Last fall, I travelled all over Al-Andalus in the footsteps of philosophers, poets, warriors and great mystics Sufi’s like Ibn-Arabi. If you are interested in philosophy, science history and intercultural transmission of knowledge, Al- Andalus is your place and I invite you to read further. Al-Andalus represents a singular, tragic and wonderful moment of cultural … Continue reading
Tag Archives: jungian psychology
Following the traces of Esclarmonde de Foix
I just came back again from the haunted and magic Languedoc-Roussillon, where I followed the footsteps of the Esclarmonde de Foix and the heretic Cathars. This essay will focus on Esclarmonde de Foix. Cathars, Catharism and its connection to the holy grail seen through the eyes of Otto Rahn, a shady self proclaimed archaeologist, who … Continue reading
Sufism and female archetypes
Some say Sufism, or Tasawwuf as it is known in the Muslim world, is Islamic mysticism; others say it is the primordial mystical tradition, much older than Islam, using Islam as a structural frame as Gnostics usually did. In this article, we will use Jungian concepts, Sufi poetry, and myths to explore the relationship of female Archetypes and the Sufi path.
Perhaps Sufism is best defined as a universal path to union with God through self reflection – in Jungian terms individuation… Continue reading
The many faces of Jesus from an Jungian view
A recurring thought in books about Jesus is the thought that every time created its own Jesus. Jesus, like the virgin birth, the crucifix and resurrection, is a major symbol in the Jungian sense of the word, an abstract archetype one can fill with our own multiple meanings recognized in very culture, even non-christian. Now if we look for the many faces of Jesus, we may get access to him as a person,scholarly (theologically), from contemporary views, from other main religions, from sworn enemies of any religion and from the father of symbols – C.G. Jung.
The historical Jesus almost gets buried under his construction, even the catholic church rarely refers to him as real historic person in recent writings. Sometimes it seems that Jesus in the Gospel was also such a creation realizing the striking similarity of New Testament symbols with the Egyptian pantheon and myths. Those faces is what this article is all about. The best I have read in that regard about Jesus is from C.G. Jung, so lets start with him. Warning, this is just an essay but a rather lengthy one. Continue reading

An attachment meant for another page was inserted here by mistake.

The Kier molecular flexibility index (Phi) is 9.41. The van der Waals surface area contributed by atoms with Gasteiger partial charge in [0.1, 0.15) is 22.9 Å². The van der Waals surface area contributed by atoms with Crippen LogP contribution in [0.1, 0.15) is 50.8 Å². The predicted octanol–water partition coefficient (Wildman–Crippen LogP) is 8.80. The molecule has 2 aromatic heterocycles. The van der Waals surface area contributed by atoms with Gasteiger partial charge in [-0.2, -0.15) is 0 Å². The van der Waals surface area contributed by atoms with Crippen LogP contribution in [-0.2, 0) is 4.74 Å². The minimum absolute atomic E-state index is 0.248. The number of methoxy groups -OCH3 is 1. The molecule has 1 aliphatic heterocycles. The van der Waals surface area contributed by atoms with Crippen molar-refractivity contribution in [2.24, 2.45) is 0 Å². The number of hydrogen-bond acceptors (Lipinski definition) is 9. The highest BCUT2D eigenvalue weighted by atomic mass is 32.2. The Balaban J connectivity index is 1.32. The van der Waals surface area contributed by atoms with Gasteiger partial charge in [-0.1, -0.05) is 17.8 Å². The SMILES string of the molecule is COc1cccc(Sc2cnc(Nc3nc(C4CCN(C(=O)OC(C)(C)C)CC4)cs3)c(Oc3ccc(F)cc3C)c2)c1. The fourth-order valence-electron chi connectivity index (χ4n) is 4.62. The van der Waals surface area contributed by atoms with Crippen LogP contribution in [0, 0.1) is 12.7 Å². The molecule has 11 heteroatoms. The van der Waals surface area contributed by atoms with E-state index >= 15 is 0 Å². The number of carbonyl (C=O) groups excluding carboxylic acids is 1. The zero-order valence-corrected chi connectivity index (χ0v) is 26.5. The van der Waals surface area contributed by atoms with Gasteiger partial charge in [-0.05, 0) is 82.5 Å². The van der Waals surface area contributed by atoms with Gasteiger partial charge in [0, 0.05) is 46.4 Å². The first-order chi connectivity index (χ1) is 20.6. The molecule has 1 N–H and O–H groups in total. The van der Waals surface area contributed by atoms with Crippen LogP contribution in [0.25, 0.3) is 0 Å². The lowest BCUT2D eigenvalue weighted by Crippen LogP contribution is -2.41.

Rethinking the Banality of the Good
The most evil man in the world right now, seems to be a retired lieutenant colonel of the Russian KGB, who is determined to reestablish the Soviet empire, to invade world and was likened to Hitler by a leading politician of a superpower. To others, President Vladimir Putin is a judo-chopping, IMF-taming, U.S.-defying global hero. But according to the controversial biography of Stanislav Belkovsky, a star columnist at a Moscow tabloid, former speechwriter and insider, Putin represents the “Banality of the Good” (quote). The striking similarity with Hannah Arendt’s remark, one of the 20th century’s great political thinkers did catch my eye and let me finish his book, which has its weaknesses. Now if “being good” is all, after a string of rumours and dirty laundry, which may or may not be true, what Stanislav Belkovsky, sworn enemy of Putin, came up against him, there must be something unworthy with all of us, not belonging to the élite. I long fancied to write a psychological study of Putin, motivated by the C.G. Jung interview of H.R. Knickerbocker 1938 in the Cosmopolitan , reprinted in C.G. Jung Speaks (page 115-135). To qualify the banality of the good (or the evil) I will follow C.G. Jung’s method, the money flow and the little I really know about the person Putin – that is some minor direct account, my own remote observation, his own account and what his enemies say. Continue reading
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